Tuesday, March 3, 2015

Poverty: the real picture of a huge minority

I have written about poverty before, but it has been a while, and things have changed.  My perspective on what poverty is has widened.  Now, it is not just about being poor in the wallet, but poor in every other area too.  It seems that those impoverished in other nations are sometimes richer in life.

I met with a woman yesterday in a rough area of Baton Rouge.  While driving to her home, I noticed all of the abandoned, dilapidated, and destroyed homes along the way.  There was a sadness to the place as if hope was on life support.  

I parked on the side of the road and walked up through an overgrown yard to a rickety door locked up tight.  After ringing the door bell, I hear a shout "who be there?!"  I replied and she opened the door.  She was a very nice lady, but not in the best health.  She was working 40-55 hours per week and trying to get as much overtime as possible.  She was concerned though because at any time they can lay her off, cut back her hours, and she'd be in bad financial shape.  

Like most people in that area, she has a paid for house, but it's not worth much.  She has very little debt, but no money in the bank either.  She is getting on in years and she has no hope of retiring with anything other than social security which would provide about 1/3 of her current income.  What is likely to happen, is that in another 10 years, her health will begin to falter, forcing her to cut back hours, barely have enough income to make ends meet, and squeak out the rest of her life on whatever government programs can help her get through to the end.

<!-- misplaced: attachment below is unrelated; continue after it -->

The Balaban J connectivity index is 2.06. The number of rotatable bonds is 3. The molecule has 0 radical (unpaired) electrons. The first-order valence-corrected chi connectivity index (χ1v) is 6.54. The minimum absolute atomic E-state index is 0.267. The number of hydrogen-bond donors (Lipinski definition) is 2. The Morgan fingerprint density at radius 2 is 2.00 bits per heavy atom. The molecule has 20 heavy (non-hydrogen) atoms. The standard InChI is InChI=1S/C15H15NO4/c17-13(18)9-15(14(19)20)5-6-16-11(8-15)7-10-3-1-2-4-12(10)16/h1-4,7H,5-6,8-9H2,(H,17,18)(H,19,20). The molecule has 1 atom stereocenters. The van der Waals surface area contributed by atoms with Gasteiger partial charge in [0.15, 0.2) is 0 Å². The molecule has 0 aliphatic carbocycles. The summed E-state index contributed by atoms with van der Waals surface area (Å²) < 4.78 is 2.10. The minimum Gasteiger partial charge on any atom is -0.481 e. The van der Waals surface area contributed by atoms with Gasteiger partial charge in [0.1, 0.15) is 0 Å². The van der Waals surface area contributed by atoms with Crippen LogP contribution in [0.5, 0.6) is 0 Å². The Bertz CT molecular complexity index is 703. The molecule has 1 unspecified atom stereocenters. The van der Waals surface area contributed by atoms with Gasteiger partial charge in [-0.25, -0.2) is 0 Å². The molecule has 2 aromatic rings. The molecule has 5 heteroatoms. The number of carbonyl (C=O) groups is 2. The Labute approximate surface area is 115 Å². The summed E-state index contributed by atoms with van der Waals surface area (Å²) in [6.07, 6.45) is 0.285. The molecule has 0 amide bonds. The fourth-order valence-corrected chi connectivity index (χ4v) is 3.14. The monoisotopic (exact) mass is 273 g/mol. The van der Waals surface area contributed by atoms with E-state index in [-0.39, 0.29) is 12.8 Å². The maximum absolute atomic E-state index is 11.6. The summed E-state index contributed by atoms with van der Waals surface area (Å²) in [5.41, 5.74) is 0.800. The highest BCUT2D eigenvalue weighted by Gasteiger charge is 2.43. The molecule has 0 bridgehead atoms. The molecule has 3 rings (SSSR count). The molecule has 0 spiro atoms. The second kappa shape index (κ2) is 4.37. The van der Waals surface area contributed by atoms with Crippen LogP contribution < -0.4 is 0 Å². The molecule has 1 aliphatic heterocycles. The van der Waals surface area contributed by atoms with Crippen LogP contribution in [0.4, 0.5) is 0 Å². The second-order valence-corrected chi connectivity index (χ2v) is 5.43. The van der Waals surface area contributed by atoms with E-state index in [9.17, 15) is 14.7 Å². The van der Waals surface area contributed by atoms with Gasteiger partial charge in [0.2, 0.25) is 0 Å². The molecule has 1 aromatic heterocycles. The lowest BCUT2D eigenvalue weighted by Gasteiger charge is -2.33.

During our conversation, her son who is 28 bursts into the home with his 1 year old son.  He's not married, acts like he's drunk, and is smoking inside her house right next to his son.  He's employed, but only part time, so she helps take care of the 1 year old from time to time as she can.

I leave her house, saddened by her plight and unable to do anything substantial that will change her life.  While leaving I notice the sort of businesses as I leave.  There is, in my opinion, no honestly good business in sight.  There are a few alcohol stores (which also carry a few grocery items), check advance and payday loan places, hair salon, a fast food chain, and a strip joint.  Seriously.  No grocery stores, banks, small businesses, etc.  The one school I came across looked fairly new, but structured similarly to a prison.

The amazing fact is this: according to the Congressional Budget Office, about 40% of our country lives in a place like this (based on the lowest 40% of income earners).  I'm not a brain surgeon or a rocket scientist, but I can tell you that neither republicans nor democrats have a solution for this.  The only thing that will work is the favor of God and millions of well-paid, full-time jobs.  We as a nation, are choosing to pursue neither of these priorities.

I also know that that portion of our population has increased in the last 30 years and is continuing to do so.  It is simply a matter of time before we can no longer sustain this sort of poverty.  Clearly, I have no idea when we'll reach that point, but I can't imagine that day is too far away.

Lord, please come soon.